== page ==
x Abu Dhabi, UAEWednesday 26 July 2017

Synchronica shares soar 90 per cent

A mobile technology company saw its stock rising in price by up to 90 per cent after announcing a major deal.

A mobile technology company provided a rare bright spot on the markets yesterday, with its stock rising in price by up to 90 per cent after announcing a major deal. Synchronica, a UK-listed company which builds technology that can turn almost any mobile phone into a BlackBerry-style mobile email device, signed an agreement yesterday with one of the world's largest mobile network operators. The company's potential for rapid growth was outlined last month in The National after an interview with Carsten Brinkschulte, its chief executive, who was visiting the UAE.

Synchronica did not disclose the name of the operator it has signed with, saying only that it is among the 10 largest in the world, reaching more than 100 million customers in Europe and Asia. As part of the agreement, Synchronica will be paid a ?1 (Dh4.76) activation fee for every mobile customer that uses the service, plus yearly subscription and support fees of up to ?3.60 per user. It will also sell professional services to the network operator, aiding the company in the integration and customisation of the technology.

While shares in the world's major mobile operators and technology companies have slumped in the past six months, Synchronica's stock, traded on London's Alternative Investment Market (AIM) rose sharply following the company's announcement. Mr Brinkschulte believes that the appeal of mobile email goes far beyond the owners of expensive devices like the BlackBerry and Apple's iPhone. Synchronica's system, which uses a number of patented technologies, can use the functionalities of low-end devices, such as text messaging and basic mobile data browsing, to let any mobile phone instantly send and deliver email.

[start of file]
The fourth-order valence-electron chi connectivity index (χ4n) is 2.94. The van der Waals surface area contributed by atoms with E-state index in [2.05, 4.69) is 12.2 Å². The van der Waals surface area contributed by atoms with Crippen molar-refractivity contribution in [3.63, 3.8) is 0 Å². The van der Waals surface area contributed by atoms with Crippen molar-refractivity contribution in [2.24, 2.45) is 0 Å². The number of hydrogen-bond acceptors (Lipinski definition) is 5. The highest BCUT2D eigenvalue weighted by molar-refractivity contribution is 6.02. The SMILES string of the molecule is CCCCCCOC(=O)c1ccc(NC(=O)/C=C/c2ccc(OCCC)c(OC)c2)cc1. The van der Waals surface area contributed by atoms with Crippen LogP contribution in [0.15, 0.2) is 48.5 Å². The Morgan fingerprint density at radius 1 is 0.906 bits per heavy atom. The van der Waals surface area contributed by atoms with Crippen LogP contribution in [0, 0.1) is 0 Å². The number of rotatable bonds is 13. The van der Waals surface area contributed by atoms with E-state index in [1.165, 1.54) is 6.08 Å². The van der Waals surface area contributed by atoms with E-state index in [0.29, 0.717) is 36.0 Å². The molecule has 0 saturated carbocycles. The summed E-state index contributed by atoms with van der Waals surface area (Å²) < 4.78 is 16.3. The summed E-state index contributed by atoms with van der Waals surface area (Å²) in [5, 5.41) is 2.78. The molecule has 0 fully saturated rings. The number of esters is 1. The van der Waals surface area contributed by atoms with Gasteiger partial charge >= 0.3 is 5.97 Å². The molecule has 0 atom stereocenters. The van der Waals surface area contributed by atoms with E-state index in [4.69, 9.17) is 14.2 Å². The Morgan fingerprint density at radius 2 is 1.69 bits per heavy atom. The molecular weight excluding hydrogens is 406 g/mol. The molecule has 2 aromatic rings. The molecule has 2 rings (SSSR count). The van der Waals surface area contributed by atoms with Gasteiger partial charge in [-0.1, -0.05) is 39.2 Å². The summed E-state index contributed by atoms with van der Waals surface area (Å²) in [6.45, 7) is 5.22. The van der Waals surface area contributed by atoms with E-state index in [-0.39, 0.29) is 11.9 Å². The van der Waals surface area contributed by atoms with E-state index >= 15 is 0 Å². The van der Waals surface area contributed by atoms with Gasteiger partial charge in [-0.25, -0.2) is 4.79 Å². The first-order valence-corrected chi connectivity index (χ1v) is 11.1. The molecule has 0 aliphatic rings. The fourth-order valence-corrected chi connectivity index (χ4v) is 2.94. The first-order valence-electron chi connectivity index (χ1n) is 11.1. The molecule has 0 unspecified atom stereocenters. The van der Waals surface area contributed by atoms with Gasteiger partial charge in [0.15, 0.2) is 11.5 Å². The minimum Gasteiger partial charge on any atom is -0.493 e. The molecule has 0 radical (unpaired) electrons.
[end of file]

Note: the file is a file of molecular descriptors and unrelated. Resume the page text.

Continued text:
The capability to bring an upmarket service to basic devices will be most lucrative in emerging markets, Mr Brinkschulte said. Middle Eastern operators such as Etisalat, Kuwait's Zain and Saudi Telecom, which are all expanding their networks into Africa and Asia, are prime targets for Synchronica's products. Mr Brinkschulte said the company was in discussions with a number of regional network operators, and hoped to announce at least one high-profile deal here next year.

One of Synchronica's largest investors is Saudi Arabia's Prince Hussam bin Saud bin Abdulaziz Al Saud, who acquired a 10 per cent stake in the company in February. A son of the late King Saud, Prince Hussam is the chairman of the Saudi Arabian affiliate of Zain. The company is now valued at £14 million, a figure that could increase substantially if it signs further contracts with network operators and handset markets. Nokia and Motorola, two of the world's largest mobile manufacturers, each paid in excess of US$400 million to acquire specialist mobile email companies in recent years.